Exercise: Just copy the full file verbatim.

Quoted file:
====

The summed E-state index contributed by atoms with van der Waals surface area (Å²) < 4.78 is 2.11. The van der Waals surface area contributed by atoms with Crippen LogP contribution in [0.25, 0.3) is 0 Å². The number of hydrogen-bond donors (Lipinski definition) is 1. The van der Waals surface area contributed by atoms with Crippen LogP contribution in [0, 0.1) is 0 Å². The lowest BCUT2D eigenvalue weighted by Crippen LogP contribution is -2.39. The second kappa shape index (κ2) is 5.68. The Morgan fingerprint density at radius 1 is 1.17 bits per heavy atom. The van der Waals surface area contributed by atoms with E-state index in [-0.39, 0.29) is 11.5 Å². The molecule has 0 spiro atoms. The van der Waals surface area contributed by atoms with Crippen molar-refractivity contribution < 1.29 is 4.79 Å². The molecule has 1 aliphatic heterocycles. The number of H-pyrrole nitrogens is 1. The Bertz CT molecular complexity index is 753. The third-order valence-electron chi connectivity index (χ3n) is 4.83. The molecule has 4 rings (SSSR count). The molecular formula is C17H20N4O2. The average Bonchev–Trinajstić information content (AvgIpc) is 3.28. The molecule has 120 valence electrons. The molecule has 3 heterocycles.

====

The summed E-state index contributed by atoms with van der Waals surface area (Å²) < 4.78 is 2.11. The van der Waals surface area contributed by atoms with Crippen LogP contribution in [0.25, 0.3) is 0 Å². The number of hydrogen-bond donors (Lipinski definition) is 1. The van der Waals surface area contributed by atoms with Crippen LogP contribution in [0, 0.1) is 0 Å². The lowest BCUT2D eigenvalue weighted by Crippen LogP contribution is -2.39. The second kappa shape index (κ2) is 5.68. The Morgan fingerprint density at radius 1 is 1.17 bits per heavy atom. The van der Waals surface area contributed by atoms with E-state index in [-0.39, 0.29) is 11.5 Å². The molecule has 0 spiro atoms. The van der Waals surface area contributed by atoms with Crippen molar-refractivity contribution < 1.29 is 4.79 Å². The molecule has 1 aliphatic heterocycles. The number of H-pyrrole nitrogens is 1. The Bertz CT molecular complexity index is 753. The third-order valence-electron chi connectivity index (χ3n) is 4.83. The molecule has 4 rings (SSSR count). The molecular formula is C17H20N4O2. The average Bonchev–Trinajstić information content (AvgIpc) is 3.28. The molecule has 120 valence electrons. The molecule has 3 heterocycles.